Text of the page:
Rael Dornfest speaks quickly but calmly when he discusses trends. The words pour out with a hint of a foreign accent; he’s glad to release what his high-bandwidth brain has already absorbed and processed. Dornfest codes software, edits books, and organizes conferences for O’Reilly & Associates, the publisher of popular instructional manuals for programmers. The job gives him a close up perspective on computing’s grass roots movements.Dornfest was program chair for the O’Reilly Emerging Technology Conference, or E-Tech, held this week in San Diego. Dornfest relied on a “kitchen cabinet of alpha geeks” to fill out three days of speakers and workshops that proceeded under the theme: “See the Future. Shape the Future.” Before the conference started, Dornfest told freelance writer Brad Stenger that he sees a future filled with social software, wireless devices, hardware hacks, and new interfaces, services, and business models.
TR: When you’re sizing up trends for O’Reilly, who do you pay attention to-and how do you keep track of them?
DORNFEST: A few years ago, the New York Times ran an article about a games company that wanted to find out the coolest kids to test out their stuff. So the company went around asking all these kids, “who’s the coolest kid you know?” And they’d tell them, “it’s Johnny over there.” Eventually the company came to the person who most kids pointed to, who would readily admit to the role-and that would be their tester. Finding these alpha pups, these alpha geeks, is a lot of what we do at O’Reilly.
TR: Can you connect that to what went on in putting together the Emerging Technologies Conference?
DORNFEST: We know who these smart people are and what they’re doing. We say these are the voices that we heard. We try to grow it every year. We’re bringing some stuff along from last year. We take a look at what’s new. We see what’s grown and what hasn’t grown, and what’s changed.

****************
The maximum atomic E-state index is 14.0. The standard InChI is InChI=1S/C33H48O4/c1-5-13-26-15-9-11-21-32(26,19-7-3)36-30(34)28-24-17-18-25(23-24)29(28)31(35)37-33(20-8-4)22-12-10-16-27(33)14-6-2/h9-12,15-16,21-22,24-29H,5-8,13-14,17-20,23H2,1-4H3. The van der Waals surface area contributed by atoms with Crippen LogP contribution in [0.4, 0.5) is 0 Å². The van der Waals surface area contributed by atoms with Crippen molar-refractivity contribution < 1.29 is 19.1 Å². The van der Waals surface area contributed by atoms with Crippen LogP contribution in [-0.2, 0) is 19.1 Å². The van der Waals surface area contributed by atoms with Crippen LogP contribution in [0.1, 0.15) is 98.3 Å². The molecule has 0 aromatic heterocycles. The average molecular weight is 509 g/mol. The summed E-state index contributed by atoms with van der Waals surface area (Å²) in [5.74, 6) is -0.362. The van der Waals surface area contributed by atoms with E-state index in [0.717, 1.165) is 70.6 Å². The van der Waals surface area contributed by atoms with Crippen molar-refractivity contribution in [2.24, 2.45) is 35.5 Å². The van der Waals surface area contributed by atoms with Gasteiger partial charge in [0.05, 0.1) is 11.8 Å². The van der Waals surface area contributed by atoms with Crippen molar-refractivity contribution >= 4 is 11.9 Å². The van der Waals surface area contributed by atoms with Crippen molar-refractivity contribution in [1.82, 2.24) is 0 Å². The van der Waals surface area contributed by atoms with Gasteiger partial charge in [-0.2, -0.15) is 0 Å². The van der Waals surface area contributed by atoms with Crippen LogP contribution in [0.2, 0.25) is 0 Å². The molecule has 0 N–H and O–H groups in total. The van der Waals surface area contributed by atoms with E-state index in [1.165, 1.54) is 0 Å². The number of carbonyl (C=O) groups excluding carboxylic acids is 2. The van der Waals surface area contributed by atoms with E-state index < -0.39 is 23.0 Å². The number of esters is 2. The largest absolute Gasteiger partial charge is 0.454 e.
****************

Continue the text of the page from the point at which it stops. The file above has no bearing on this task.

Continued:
TR: How has the conference audience changed over the years?
DORNFEST: When it started five years ago, there were a lot of peer-to-peer hackers. The focus was Web services and there were a lot people talking about things like pipelining, coordination, and orchestration. That talk disappeared very quickly. The maelstrom kind of melted and became this grassroots thing that is happening now.
TR: What’s an example of that grassroots phenomenon?
DORNFEST: Web services are showing up all over the place. John Udell did a cool hack, called LibraryLookup. Here’s how it works. You go to any Amazon.com page and look for a book-and then click on a bookmark that takes you to your public library then look it up for you. Udell went to the library and saw that it was a place where people were sharing files freely. It wasn’t illegal and they were all copyrighted works. You could borrow them. When you were finished you could take them back. And it’s called the library. Stunning.
Little projects like that are what I call syndicated e-commerce-putting out pieces that you couldn’t do on your own, or that you wouldn’t want to do on your own. Put your project into the hands of people who otherwise wouldn’t help out. There’s not much programming. You can use Google for search and for ads. You can use Amazon for product shipment and sales and verification and availability, eBay for auctions, and Salesforce.com for contact management. In the past, you’d have to make all those tools on your own.
TR: Are there other cases of technologies that had been promoted before that are now becoming really useful?
DORNFEST: I think that RSS fits that description. RSS-which stands for RDF site summary, or really simple syndication, or rich site summary, depending on who you ask-is an XML metadata format designed to automate sharing of Web content between sites. I was author, along with a couple other folks, of the RSS specification.
TR: What makes RSS so important?
DORNFEST: It’s one of the most widely deployed Web services around. It’s easily decentralized. Blogging, because of RSS, has gone from a popularity contest-how many times has my site been pinged?-to discovery of information. The browse metaphor for search has gone by the wayside. I think that RSS and syndication and blogs broadened it out. There was a lot of hype about this a couple of years ago but it’s only in the last year that things really started bubbling. I use weblogs to find information more than I use Google. I follow trails. Google will find you obvious answers. Google will find you what you’re looking for. Blogs, with RSS, will find you what you never expected to find.